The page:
The great thing about having a public library with an “International Authors” shelf in the new books section is you never know what you might find. A few weeks during a recent library visit I found two short novels, both set in South Asia. As part of my Muslim Asia Reading Challenge I decided to give them a try. After finishing them last weekend I’m glad I did. Not only did I find them well-written and well-translated, but because of the similarities between the two novels I thought they complimented each other rather well. Set in South Asia and written in the first person, they tell the story of two women and the challenges each must face as they relate to their respective husbands in addition to the larger world around them. And just to make things interesting, both women harbor dark and potentially damning secrets from their spouses.
Set in Bangladesh, Taslima Nasrin’s Revenge: A Fable is the story of Jhumur, a young university-educated women who after marrying her sweetheart Haroon must deal not only with his jealousy and mistrust but also the stifling demands of his traditional Bengali family. Covered head to toe in garments and unable to leave her home without a male escort, only a few months into their marriage she is forced to get an abortion because her new husband refuses to believe she is carrying his child. Feeling hurt and angry by his betrayal of trust, she eventually finds passionate romance in the arms of Afzal, a handsome and worldly artist living next door. Soon Jhumur is once again pregnant, but unlike last time, Haroon is not the father. It’s Afzal. With Haroon desiring nothing more than to father a son with his loyal and submissive Bengali wife, he quickly rejoices upon hearing the news of Jhumur’s pregnancy. However, keeping in mind the novel is named Revenge, you probably have a pretty good idea of where things end up going.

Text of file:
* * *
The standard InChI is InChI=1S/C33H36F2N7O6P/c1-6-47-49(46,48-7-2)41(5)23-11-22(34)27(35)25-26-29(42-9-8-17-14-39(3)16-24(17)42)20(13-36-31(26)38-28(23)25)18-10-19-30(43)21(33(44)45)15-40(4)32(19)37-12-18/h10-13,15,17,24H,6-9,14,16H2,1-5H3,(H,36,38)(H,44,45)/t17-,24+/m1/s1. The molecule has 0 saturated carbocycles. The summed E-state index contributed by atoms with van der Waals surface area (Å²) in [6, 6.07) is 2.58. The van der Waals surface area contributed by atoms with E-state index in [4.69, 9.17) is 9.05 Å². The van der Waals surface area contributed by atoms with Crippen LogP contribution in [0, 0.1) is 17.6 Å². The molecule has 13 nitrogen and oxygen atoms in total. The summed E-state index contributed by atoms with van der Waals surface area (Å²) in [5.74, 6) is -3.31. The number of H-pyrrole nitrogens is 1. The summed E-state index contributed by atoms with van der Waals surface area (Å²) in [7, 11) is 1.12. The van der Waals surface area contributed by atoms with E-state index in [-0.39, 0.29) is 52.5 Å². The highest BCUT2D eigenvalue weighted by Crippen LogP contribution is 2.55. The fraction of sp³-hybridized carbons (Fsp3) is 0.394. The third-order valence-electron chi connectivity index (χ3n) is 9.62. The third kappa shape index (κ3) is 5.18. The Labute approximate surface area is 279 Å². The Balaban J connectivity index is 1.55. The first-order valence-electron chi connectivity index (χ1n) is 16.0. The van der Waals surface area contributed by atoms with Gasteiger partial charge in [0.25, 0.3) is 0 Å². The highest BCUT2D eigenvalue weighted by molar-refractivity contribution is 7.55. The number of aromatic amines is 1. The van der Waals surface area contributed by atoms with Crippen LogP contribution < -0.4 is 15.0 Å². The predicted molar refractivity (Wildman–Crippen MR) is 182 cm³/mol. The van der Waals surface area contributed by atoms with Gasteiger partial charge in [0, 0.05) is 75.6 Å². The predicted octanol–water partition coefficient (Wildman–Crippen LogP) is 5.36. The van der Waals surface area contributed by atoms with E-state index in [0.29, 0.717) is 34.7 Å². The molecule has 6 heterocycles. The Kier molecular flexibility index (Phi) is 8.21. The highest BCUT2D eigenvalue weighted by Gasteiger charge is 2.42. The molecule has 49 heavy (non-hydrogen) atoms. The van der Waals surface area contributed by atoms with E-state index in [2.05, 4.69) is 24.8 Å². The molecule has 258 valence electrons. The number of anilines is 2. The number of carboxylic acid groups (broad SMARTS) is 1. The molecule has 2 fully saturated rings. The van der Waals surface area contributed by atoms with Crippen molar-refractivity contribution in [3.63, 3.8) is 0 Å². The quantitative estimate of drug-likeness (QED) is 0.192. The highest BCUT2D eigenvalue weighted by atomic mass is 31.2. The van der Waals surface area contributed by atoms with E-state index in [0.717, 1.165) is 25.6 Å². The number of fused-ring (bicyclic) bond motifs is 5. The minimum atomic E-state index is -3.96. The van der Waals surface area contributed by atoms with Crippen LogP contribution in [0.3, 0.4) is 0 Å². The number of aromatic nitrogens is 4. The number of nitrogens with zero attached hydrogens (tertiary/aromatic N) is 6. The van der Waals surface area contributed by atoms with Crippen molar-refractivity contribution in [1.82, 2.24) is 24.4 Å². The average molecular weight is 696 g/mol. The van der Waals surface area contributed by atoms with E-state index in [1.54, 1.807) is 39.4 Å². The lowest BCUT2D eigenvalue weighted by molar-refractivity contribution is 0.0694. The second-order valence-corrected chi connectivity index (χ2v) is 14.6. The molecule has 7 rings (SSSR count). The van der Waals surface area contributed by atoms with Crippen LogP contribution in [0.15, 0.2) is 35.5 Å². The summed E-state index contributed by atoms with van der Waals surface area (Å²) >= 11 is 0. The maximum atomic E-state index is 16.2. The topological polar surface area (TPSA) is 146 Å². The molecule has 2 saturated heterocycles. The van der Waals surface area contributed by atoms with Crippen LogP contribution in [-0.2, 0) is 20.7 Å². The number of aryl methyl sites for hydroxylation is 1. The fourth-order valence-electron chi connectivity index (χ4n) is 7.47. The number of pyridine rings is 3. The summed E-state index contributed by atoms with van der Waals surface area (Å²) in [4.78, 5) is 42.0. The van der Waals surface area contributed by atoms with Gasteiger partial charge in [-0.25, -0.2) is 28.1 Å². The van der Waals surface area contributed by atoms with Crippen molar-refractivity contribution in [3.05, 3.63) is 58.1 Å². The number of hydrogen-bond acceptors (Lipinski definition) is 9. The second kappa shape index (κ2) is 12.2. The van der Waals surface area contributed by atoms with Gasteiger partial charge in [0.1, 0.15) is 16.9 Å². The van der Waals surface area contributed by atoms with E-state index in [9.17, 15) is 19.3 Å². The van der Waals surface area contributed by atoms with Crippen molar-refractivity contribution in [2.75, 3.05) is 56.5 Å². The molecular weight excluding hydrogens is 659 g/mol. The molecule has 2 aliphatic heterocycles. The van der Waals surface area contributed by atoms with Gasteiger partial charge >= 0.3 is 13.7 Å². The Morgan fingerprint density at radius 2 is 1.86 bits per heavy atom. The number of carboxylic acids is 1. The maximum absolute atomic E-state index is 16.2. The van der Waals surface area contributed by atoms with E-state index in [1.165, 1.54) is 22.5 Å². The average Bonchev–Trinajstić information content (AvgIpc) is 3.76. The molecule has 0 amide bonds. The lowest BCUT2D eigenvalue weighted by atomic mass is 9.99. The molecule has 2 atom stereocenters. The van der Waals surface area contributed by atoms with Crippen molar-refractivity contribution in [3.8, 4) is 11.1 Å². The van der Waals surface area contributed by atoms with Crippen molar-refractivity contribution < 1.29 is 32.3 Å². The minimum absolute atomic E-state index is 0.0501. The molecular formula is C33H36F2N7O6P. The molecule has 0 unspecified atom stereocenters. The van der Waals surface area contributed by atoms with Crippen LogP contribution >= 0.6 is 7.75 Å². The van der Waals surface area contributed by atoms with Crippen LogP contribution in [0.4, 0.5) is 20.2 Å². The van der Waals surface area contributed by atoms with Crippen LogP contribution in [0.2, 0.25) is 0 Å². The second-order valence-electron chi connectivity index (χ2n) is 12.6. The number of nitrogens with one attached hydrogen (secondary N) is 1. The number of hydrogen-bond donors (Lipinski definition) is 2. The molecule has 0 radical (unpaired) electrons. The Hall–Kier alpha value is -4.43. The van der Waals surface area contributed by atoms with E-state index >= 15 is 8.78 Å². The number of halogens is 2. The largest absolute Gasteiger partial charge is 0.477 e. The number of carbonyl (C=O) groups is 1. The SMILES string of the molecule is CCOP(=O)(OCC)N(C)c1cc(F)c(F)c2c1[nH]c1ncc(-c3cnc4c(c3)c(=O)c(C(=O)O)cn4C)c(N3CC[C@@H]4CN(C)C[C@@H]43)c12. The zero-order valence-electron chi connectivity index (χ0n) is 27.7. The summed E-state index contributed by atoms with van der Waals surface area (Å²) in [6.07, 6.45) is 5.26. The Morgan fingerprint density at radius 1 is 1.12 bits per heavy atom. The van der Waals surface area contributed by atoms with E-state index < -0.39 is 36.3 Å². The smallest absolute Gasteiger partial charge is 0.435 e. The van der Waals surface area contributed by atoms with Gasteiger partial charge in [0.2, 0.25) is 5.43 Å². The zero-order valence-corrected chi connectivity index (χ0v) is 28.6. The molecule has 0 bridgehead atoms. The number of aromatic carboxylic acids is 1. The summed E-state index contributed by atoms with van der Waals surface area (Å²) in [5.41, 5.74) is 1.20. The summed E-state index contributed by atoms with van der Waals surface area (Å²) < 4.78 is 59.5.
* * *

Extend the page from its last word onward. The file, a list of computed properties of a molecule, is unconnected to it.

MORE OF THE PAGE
While Revenge wasn’t the best novel I’ve read this year, nevertheless I thought Nasrin spun an engaging tale of betrayal and revenge. I thought her novel provided me with a nice window into contemporary Bengali culture, (a culture I know virtually nothing about). Ironically, considering Nasrin is well-known as a staunch critic of Islam, she hardly even mentions religion in her novel. The reason or reasons for Haroon’s mistreatment of Jhumur seem rooted in traditional Bengali culture, in addition to Haroon’s own character flaws as opposed to any religious factors.
From Bangladesh the focus shifts to war-town Afghanistan with Atiq Rahimi’s The Patience Stone. Set in war-torn Kabul as various armed factions battle for control of the city, an impoverished wife struggles to care for her invalid husband, a former soldier left brain-dead by a bullet wound to the neck. With her mute and motionless husband her only companion, she transforms him into her personal sounding board, confessing to him a lifetime worth of misfortunes, family struggles and hidden secrets.
While Publisher’s Weekly gave The Patience Stone a somewhat mixed review, I thoroughly enjoyed the novel’s lean style (translated superbly by Polly McLean) and the rather simple yet layered story that it told. Since the book’s introduction was written by Khaled Hosseini, this short book might pair nicely with The Kite Runner.
I’ve said it many times on this blog and I will say it once again. I’m incredibly blessed to live in a city with a fantastic public library system. If it wasn’t for my library, I never would have encountered these two enjoyable books. My local library was allowed me, at least for a moments anyway, to gaze into the fractured, fierce and foreign worlds created by Taslima Nasrin and Atiq Rahimi.